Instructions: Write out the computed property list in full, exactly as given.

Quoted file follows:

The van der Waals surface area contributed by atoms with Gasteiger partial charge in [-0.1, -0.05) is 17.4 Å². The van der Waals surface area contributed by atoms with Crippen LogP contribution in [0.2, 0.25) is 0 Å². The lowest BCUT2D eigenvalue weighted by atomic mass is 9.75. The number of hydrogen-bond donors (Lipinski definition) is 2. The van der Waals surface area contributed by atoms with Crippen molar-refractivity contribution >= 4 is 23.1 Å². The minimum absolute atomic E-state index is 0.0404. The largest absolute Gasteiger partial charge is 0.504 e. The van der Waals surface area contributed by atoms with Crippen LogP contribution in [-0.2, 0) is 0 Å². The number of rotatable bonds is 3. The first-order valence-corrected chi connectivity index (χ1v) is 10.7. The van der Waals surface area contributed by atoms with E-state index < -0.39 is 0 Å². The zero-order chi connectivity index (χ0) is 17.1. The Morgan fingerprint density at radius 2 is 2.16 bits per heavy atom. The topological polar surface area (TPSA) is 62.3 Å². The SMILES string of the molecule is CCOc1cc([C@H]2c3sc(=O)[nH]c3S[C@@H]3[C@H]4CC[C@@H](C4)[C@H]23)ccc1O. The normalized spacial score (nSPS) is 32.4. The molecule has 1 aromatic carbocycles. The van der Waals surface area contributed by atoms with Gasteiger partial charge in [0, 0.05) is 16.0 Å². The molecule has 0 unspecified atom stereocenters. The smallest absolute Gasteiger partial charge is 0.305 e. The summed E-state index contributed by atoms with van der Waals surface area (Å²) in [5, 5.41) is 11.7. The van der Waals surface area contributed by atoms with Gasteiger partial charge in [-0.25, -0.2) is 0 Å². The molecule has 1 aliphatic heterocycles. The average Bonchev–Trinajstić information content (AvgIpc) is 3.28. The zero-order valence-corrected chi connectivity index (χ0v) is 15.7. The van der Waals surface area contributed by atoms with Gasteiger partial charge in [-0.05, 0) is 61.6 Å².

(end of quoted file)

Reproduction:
The van der Waals surface area contributed by atoms with Gasteiger partial charge in [-0.1, -0.05) is 17.4 Å². The van der Waals surface area contributed by atoms with Crippen LogP contribution in [0.2, 0.25) is 0 Å². The lowest BCUT2D eigenvalue weighted by atomic mass is 9.75. The number of hydrogen-bond donors (Lipinski definition) is 2. The van der Waals surface area contributed by atoms with Crippen molar-refractivity contribution >= 4 is 23.1 Å². The minimum absolute atomic E-state index is 0.0404. The largest absolute Gasteiger partial charge is 0.504 e. The van der Waals surface area contributed by atoms with Crippen LogP contribution in [-0.2, 0) is 0 Å². The number of rotatable bonds is 3. The first-order valence-corrected chi connectivity index (χ1v) is 10.7. The van der Waals surface area contributed by atoms with E-state index < -0.39 is 0 Å². The zero-order chi connectivity index (χ0) is 17.1. The Morgan fingerprint density at radius 2 is 2.16 bits per heavy atom. The topological polar surface area (TPSA) is 62.3 Å². The SMILES string of the molecule is CCOc1cc([C@H]2c3sc(=O)[nH]c3S[C@@H]3[C@H]4CC[C@@H](C4)[C@H]23)ccc1O. The normalized spacial score (nSPS) is 32.4. The molecule has 1 aromatic carbocycles. The van der Waals surface area contributed by atoms with Gasteiger partial charge in [0, 0.05) is 16.0 Å². The molecule has 0 unspecified atom stereocenters. The smallest absolute Gasteiger partial charge is 0.305 e. The summed E-state index contributed by atoms with van der Waals surface area (Å²) in [5, 5.41) is 11.7. The van der Waals surface area contributed by atoms with Gasteiger partial charge in [-0.25, -0.2) is 0 Å². The molecule has 1 aliphatic heterocycles. The average Bonchev–Trinajstić information content (AvgIpc) is 3.28. The zero-order valence-corrected chi connectivity index (χ0v) is 15.7. The van der Waals surface area contributed by atoms with Gasteiger partial charge in [-0.05, 0) is 61.6 Å².